I started feeling the benefits of sharing information with other people since high school. Back then, I mostly helped my friends when they didn’t understand some math problems in class, and every time I do it, I remember that issue much longer, and I feel more comfortable with the technique used to solve that problem. The more I “teach” them, the better my “teaching” skill and my sense of learning improves as well. As they started counting on me in these difficult tasks, I would perceive the sense of motivation to push my learning into the higher level.

We are afraid of having a conversation about a topic that we do not really comprehend. In both math and code, exchanging information, in my opinion, is an infamous problem since I have encountered lots of people who suffer from it. Coding and mathematics have a similar concept (it is like a feeling, but I cannot think of a more specific word to describe it) that once you understand the flow, solving their problems is utterly attractive. Therefore, besides the benefit of improving my apprehension, I also want to help my friends be able to comfortably debate when it comes to specialized topics.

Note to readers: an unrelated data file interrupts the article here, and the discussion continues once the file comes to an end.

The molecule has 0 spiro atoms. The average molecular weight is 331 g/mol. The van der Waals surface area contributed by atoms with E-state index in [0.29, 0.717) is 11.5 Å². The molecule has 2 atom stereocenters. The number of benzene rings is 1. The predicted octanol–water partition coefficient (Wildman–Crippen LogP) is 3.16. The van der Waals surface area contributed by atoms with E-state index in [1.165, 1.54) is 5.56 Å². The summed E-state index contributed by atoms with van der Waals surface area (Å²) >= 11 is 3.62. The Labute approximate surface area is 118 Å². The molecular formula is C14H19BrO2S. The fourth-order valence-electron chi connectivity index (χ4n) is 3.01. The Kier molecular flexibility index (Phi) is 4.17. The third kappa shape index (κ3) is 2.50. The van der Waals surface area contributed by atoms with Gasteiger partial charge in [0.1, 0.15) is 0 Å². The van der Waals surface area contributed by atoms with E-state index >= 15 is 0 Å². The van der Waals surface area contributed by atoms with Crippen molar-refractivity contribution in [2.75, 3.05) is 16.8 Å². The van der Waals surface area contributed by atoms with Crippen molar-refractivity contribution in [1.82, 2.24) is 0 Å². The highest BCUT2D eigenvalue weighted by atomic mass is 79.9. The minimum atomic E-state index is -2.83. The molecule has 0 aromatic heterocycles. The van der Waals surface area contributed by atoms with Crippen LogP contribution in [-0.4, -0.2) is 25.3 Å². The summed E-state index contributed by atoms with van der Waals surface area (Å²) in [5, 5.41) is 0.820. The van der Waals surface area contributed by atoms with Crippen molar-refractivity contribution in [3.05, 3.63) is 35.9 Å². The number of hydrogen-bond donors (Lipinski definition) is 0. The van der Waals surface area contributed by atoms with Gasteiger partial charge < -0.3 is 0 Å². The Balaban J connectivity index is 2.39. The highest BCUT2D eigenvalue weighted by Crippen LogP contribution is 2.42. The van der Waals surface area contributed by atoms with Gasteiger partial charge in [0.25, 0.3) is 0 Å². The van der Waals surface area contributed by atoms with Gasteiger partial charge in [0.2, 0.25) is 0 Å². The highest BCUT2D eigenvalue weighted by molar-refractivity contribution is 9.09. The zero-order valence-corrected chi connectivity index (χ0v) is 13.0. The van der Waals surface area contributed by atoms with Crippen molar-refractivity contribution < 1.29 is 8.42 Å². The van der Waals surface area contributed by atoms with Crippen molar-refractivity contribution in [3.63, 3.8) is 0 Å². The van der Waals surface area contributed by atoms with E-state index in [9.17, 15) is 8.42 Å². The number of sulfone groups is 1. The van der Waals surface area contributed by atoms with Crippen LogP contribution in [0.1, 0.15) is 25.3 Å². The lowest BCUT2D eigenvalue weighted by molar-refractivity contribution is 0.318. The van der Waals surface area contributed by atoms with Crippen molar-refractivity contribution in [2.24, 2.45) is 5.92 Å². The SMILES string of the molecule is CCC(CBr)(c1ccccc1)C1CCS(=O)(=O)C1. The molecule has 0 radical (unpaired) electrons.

As we grow, we have less confidence to ask other people, searching for problems online is therefore becoming a more popular approach. Hence, publishing blog posts to share my learning will be my next path to maintain my motivation and improve my understanding. Stay tuned!!

From the blog CS@Worcester – Vien's Blog by Vien Hua and used with permission of the author. All other rights reserved by the author.